One Virginia-based startup with ties to the Charlottesville community is working to help homeowners and the real estate market realize the gains of environmentally friendly and efficient features — and they are hoping to take their services to a national level.
“We need to help homeowners understand that they can make these investments in their properties and they can have a way to capture the important information about that and then … have it available for a future buyer, appraiser [or] lender so that the true value of that property can be represented in the market,” said Cynthia Adams, the co-founder of Pearl Certification.
Pearl offers certifications for homes that evaluate building shells, heating and cooling systems, appliances, smart devices and other home features. Based on the number of points a home scores, it may qualify for a Pearl silver, gold or platinum designation.
Adams, who previously worked as the executive director of the Charlottesville-based Local Energy Alliance Program, started Pearl in 2013 with Robin LeBaron, who co-founded the National Home Performance Council. They started working full time for the company in 2015.
The company is based in Vienna, but the Charlottesville area was one of Pearl’s first markets. According to Adams, Pearl has certified approximately 60 homes in the area, and about 80 local real estate agents are Pearl partners, meaning that they have received additional training on working with energy-efficient homes.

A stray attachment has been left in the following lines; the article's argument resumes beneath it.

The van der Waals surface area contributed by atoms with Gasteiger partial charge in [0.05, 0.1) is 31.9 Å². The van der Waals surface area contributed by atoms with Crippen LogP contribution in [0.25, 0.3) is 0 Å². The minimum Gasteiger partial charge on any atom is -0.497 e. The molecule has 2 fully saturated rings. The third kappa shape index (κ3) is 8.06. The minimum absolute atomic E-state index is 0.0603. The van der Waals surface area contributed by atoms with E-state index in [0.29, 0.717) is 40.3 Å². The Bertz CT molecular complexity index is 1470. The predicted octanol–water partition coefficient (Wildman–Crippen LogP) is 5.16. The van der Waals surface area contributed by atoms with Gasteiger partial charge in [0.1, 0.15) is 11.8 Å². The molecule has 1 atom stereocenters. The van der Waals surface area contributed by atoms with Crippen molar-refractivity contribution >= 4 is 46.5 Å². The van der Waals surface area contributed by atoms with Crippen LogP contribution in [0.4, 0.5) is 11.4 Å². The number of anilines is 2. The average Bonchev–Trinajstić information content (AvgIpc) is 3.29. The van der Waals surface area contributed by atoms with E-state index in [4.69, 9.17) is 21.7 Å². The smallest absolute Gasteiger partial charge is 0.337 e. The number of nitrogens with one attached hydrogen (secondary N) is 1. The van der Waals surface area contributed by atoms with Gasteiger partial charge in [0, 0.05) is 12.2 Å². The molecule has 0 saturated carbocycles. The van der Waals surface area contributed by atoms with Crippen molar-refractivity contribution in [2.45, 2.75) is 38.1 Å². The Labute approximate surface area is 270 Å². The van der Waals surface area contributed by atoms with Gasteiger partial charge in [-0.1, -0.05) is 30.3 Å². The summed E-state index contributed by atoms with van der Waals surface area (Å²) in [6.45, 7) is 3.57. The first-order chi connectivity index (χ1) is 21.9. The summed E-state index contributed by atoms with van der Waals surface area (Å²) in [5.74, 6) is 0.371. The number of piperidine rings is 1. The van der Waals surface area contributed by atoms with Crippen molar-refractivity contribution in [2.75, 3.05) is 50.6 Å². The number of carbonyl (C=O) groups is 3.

Local realtors say the program is unique because although efficiency certification programs are often geared toward new construction, Pearl also certifies existing homes.
“It’s a very unique program,” said Anne Gardner, CEO of the Charlottesville Area Association of Realtors. “It’s something that we’ve definitely needed in the marketplace to help homeowners who may be selling a home that was not constructed originally with these features, but want to add these features for their own enjoyment, as well as increasing the value.”
“You’ve got a situation where I think more and more people are looking for energy-efficient homes, and not just in new, but in existing and resale homes — and then people who aren’t even interested in selling are interested in knowing how they can make their home more energy-efficient,” said Michael Guthrie, broker and CEO of Roy Wheeler Realty. “That’s kind of where Pearl Certification came in.”
In comparison to rating systems such as Energy Star, EarthCraft and LEED — which Adams said are often done for new homes as a one-time designation — Adams describes Pearl’s certification system as a way to maintain a “living record” for a home as improvements are made.
“It’s a little bit like a CARFAX for a house, but we’re not necessarily looking for problems — [with] CARFAX, often times you’re looking at it because you want to understand was [the car] in an accident, did it get taken to the shop regularly, things like that,” Adams said. “We are also creating a record, a history of that property, but we’re looking at it more from its performance-based assets.”